1. Funny how you mention three different causes for the huge prison population (and ones that most libertarians would agree are causative factors), but you can’t believe there might be a fourth.

      In writing this, ENB isn’t saying that it’s the only causative factor, she’s saying it’s one that’s largely unknown or ignored.

      As for libertarians being reactionaries, it’s clear you haven’t met any actual libertarians. You can’t go by commenters on this site, some of whom don’t even try to claim to libertarians.

    2. If not for women's suffrage, things like drugs, prostitution, and probably even gambling wouldn't be illegal. And there wouldn't be such silly controls on alcohol and drugs.

      1. You think conservative Christian male voters would legalize drugs, prostitution, gambling, etc.?

    3. Nonetheless all men in prison for sexual assault of women should be released. And adult with children sex interaction should be legalized.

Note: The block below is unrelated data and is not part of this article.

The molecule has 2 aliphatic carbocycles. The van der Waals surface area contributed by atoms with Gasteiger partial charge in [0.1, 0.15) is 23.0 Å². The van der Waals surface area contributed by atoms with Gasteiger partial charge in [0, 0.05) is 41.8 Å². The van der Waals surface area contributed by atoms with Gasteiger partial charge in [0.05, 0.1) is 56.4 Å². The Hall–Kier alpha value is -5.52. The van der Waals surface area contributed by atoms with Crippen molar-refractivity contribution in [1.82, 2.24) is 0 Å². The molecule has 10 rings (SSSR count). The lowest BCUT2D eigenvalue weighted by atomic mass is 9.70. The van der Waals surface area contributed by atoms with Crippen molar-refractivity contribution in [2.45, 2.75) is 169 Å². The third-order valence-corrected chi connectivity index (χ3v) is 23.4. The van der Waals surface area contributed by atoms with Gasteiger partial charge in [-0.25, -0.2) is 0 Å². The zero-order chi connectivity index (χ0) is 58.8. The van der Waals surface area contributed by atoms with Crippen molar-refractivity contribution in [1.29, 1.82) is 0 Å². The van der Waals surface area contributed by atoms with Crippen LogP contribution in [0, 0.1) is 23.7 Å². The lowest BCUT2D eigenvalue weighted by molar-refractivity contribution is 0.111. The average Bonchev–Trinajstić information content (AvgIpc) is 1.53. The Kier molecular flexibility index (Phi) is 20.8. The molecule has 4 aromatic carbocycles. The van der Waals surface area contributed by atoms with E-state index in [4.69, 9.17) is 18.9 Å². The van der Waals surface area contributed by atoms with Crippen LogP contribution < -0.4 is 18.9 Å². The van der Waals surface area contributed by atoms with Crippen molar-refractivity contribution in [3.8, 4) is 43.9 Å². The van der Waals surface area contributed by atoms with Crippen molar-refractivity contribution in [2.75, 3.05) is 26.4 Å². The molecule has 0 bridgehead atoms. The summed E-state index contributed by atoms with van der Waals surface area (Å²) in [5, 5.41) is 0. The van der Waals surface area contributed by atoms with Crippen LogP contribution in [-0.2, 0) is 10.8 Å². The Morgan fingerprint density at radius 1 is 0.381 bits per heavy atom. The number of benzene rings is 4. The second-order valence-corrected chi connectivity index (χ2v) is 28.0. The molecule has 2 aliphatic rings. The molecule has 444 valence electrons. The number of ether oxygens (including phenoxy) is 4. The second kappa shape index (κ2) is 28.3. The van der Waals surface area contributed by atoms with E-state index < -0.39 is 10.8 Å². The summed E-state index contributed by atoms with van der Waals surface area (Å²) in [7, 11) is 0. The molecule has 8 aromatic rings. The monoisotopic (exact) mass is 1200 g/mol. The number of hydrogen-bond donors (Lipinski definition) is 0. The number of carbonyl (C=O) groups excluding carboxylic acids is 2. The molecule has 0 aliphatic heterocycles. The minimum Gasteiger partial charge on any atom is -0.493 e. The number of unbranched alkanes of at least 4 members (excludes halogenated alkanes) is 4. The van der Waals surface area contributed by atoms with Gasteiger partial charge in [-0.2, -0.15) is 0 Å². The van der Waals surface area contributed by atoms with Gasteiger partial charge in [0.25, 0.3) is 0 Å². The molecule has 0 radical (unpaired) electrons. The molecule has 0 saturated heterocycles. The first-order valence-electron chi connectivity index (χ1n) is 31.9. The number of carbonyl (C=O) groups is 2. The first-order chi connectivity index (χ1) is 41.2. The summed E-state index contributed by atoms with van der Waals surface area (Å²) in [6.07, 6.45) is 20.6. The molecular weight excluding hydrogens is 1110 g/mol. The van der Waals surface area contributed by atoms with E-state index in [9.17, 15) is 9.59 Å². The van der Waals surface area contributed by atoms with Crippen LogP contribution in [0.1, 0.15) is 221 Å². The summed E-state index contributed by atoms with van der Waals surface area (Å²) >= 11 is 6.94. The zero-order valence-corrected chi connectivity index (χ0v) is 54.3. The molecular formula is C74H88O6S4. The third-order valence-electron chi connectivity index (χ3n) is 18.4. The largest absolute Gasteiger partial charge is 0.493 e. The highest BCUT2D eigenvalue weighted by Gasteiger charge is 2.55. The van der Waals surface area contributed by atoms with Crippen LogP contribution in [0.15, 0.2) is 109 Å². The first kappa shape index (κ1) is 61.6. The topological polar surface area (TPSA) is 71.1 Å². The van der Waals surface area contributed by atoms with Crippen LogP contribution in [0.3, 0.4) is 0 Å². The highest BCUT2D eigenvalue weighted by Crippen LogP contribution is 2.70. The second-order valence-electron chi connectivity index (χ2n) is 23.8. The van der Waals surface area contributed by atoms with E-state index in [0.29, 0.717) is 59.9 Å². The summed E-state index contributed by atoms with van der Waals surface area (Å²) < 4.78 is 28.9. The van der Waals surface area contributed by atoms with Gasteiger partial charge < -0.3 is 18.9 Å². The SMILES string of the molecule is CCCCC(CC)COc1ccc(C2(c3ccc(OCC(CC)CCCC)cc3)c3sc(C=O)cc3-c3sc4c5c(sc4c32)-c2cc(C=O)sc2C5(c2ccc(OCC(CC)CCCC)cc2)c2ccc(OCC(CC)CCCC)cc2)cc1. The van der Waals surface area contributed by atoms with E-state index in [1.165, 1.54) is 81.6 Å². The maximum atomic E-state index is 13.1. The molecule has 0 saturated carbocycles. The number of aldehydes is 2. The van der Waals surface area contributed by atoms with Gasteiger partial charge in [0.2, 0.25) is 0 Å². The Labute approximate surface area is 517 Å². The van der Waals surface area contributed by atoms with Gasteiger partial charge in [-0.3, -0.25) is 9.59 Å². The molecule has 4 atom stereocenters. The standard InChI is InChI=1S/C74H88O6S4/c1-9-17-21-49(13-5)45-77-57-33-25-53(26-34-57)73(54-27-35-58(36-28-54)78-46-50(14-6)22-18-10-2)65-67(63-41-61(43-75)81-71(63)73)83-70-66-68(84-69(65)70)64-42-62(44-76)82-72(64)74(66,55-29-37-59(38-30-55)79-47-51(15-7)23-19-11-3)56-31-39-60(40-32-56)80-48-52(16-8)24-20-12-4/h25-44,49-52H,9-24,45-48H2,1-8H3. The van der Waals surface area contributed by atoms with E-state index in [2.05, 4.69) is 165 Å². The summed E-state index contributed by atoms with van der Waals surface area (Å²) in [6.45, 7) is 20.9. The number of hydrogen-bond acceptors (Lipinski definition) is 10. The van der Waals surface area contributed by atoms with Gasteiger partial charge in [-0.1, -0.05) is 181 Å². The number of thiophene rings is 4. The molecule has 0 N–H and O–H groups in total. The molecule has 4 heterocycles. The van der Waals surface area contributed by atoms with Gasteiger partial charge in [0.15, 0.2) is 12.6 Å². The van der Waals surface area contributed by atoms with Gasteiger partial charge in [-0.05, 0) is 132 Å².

Sex trafficking shouldn't be a crime.

  30. Only 5 of every 1000 rapists go to prison

    I will donate $10,000 to the woman's shelter of your choice if you can provide a peer reviewed citation showing that claim is true within an order of magnitude. Remember, Haven Monohan and the other 200 people Jackie Coakley implicated don't count in the denominator. Nor does the Duke Lacrosse team. Or the definition of rape that counts withdrawing consent after the fact. Or the men and women who do not report their rape to the police. And I seriously doubt you are including prison rape.

  31. Has ENB recently been screened for mental illness? I would recommend a screening based on this essay.

  32. This article is long, and long on conclusions and short on proofs. Maybe everything the author says is true, but how am I supposed to know that? It relies heavily on "woke" categories, "white feminists bad", "women of color good". Is that always true? Just because I don't agree with Catherine MacKinnon doesn't mean I have to agree with Elizabeth Nolan Brown.

  33. When I went to work after I stopped dyeing my hair, some of my colleagues made fun of my unprofessional hairstyles when they noticed that my hair was not dyed.